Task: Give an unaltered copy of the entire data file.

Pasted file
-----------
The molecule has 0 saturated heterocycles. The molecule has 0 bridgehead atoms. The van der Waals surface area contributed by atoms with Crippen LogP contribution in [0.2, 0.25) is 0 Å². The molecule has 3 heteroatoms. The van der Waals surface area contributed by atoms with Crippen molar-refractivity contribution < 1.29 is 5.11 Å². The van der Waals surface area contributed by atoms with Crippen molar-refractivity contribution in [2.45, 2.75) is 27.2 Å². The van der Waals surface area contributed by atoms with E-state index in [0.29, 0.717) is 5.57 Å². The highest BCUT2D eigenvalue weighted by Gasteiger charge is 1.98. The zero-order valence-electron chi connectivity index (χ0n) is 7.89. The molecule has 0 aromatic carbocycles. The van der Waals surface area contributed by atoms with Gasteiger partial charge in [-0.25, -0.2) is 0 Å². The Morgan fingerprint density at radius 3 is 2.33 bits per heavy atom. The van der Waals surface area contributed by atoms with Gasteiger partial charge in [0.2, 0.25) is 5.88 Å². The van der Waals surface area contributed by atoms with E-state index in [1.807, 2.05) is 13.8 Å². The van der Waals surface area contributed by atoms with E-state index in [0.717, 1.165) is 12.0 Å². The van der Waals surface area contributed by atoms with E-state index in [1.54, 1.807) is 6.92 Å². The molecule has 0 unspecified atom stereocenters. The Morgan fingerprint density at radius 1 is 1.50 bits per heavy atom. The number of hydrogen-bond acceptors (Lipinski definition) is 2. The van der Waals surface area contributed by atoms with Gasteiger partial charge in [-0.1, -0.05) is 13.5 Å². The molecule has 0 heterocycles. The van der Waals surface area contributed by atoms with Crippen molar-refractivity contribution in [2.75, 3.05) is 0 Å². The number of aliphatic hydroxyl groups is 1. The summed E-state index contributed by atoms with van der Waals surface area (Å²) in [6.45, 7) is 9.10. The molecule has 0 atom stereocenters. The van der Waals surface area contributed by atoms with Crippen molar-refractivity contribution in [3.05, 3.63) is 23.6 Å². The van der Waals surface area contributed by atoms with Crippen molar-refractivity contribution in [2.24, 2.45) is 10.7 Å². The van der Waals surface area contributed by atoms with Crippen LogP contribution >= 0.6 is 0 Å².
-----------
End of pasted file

The molecule has 0 saturated heterocycles. The molecule has 0 bridgehead atoms. The van der Waals surface area contributed by atoms with Crippen LogP contribution in [0.2, 0.25) is 0 Å². The molecule has 3 heteroatoms. The van der Waals surface area contributed by atoms with Crippen molar-refractivity contribution < 1.29 is 5.11 Å². The van der Waals surface area contributed by atoms with Crippen molar-refractivity contribution in [2.45, 2.75) is 27.2 Å². The van der Waals surface area contributed by atoms with E-state index in [0.29, 0.717) is 5.57 Å². The highest BCUT2D eigenvalue weighted by Gasteiger charge is 1.98. The zero-order valence-electron chi connectivity index (χ0n) is 7.89. The molecule has 0 aromatic carbocycles. The van der Waals surface area contributed by atoms with Gasteiger partial charge in [-0.25, -0.2) is 0 Å². The Morgan fingerprint density at radius 3 is 2.33 bits per heavy atom. The van der Waals surface area contributed by atoms with Gasteiger partial charge in [0.2, 0.25) is 5.88 Å². The van der Waals surface area contributed by atoms with E-state index in [1.807, 2.05) is 13.8 Å². The van der Waals surface area contributed by atoms with E-state index in [0.717, 1.165) is 12.0 Å². The van der Waals surface area contributed by atoms with E-state index in [1.54, 1.807) is 6.92 Å². The molecule has 0 unspecified atom stereocenters. The Morgan fingerprint density at radius 1 is 1.50 bits per heavy atom. The number of hydrogen-bond acceptors (Lipinski definition) is 2. The van der Waals surface area contributed by atoms with Gasteiger partial charge in [-0.1, -0.05) is 13.5 Å². The molecule has 0 heterocycles. The van der Waals surface area contributed by atoms with Crippen molar-refractivity contribution in [2.75, 3.05) is 0 Å². The number of aliphatic hydroxyl groups is 1. The summed E-state index contributed by atoms with van der Waals surface area (Å²) in [6.45, 7) is 9.10. The molecule has 0 atom stereocenters. The van der Waals surface area contributed by atoms with Crippen molar-refractivity contribution in [3.05, 3.63) is 23.6 Å². The van der Waals surface area contributed by atoms with Crippen molar-refractivity contribution in [2.24, 2.45) is 10.7 Å². The van der Waals surface area contributed by atoms with Crippen LogP contribution >= 0.6 is 0 Å².